Gradually, your running minutes in your walk-run will increase while your walking minutes decrease. As you get to the tail end of the plan, you should be well-prepared to run a solid chunk of time straight.
But even after you’ve built up the endurance to jog without stopping, it’s still worthwhile to continue interspersing walks into your runs. According to 2016 research published in the Journal of Science and Medicine in Sport, doing so can decrease muscle discomfort (more on that all-too-common running side effect below) without actually slowing down your finish times in races.
2. Cross-train to incorporate movement that doesn’t overstress your body.
If you’re paging through a beginner 5K plan, you’ll probably notice there are some workouts on the schedule that don’t involve walking, jogging, or running at all. And there’s good reason for that: You need to do more than just running if you want to help prevent injury and reap the greatest rewards from your training plan, Wijayaratne says.
Enter cross-training (and, as we’ll touch on later, strength-training). The term “cross-training” refers to any type of cardio that isn’t running—think indoor cycling, swimming, or the elliptical—as well as exercise modalities like yoga and Pilates. Including at least one day of this per week is an important addition to any beginner 5K training plan.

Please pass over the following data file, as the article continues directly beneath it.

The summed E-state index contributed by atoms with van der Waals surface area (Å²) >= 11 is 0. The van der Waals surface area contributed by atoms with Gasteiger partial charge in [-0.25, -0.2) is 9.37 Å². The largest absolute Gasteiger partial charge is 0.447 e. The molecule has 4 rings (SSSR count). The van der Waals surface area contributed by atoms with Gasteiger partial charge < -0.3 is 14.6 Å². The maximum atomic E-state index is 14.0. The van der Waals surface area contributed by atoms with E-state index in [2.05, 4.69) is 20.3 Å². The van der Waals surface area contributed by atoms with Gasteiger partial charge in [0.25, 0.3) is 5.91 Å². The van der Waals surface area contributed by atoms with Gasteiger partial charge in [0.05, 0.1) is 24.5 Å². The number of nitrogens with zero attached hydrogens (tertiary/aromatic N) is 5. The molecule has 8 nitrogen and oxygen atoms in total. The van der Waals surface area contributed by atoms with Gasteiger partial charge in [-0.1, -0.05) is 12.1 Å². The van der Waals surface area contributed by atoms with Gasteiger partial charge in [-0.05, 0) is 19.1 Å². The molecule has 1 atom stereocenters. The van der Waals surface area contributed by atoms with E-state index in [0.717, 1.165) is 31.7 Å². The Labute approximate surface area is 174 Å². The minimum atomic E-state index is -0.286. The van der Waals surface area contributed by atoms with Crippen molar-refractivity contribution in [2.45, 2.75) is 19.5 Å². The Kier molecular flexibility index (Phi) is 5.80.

The choice of workouts is up to you. Decide based on what you have access to, what feels right for your body, and what you find enjoyable, says Wijayaratne. Just keep it low-impact—that way, you’re truly giving your body a break from the force of running.
This might be a day to get your family involved with a group hike or bike ride, Athena Farias, an exercise physiologist, certified personal trainer, and running coach at Get Fit SATX, in San Antonio, tells SELF. Or, you might crave alone time on the mat, in which case yoga might be a better fit.
Any type of low-impact movement will increase blood flow through tight, tired muscles, helping you feel more recovered for your next run. Yoga and Pilates also enhance flexibility and build core strength, which can improve your running form.
Other aerobic exercises, such as cycling and the elliptical, have the added benefit of increasing your endurance—your capability to sustain a harder effort, like running, for a longer period of time without tiring—but without adding additional stress or pounding on your joints, Gracey says.
While Gracey gravitates toward the stationary bike or the elliptical, Wijayaratne opts for swimming, when she can (access to a pool can be tricky, she acknowledges). “There’s so much packed into it,” she says, “including muscular benefits and incredible cardio.”
3. Build strength as a further buffer against injury.
Unlike swimming or cycling, running is a high-impact activity; there’s a reason people refer to “pounding the pavement,” after all. The force of foot-against-road has its benefits—for instance, running increases bone strength.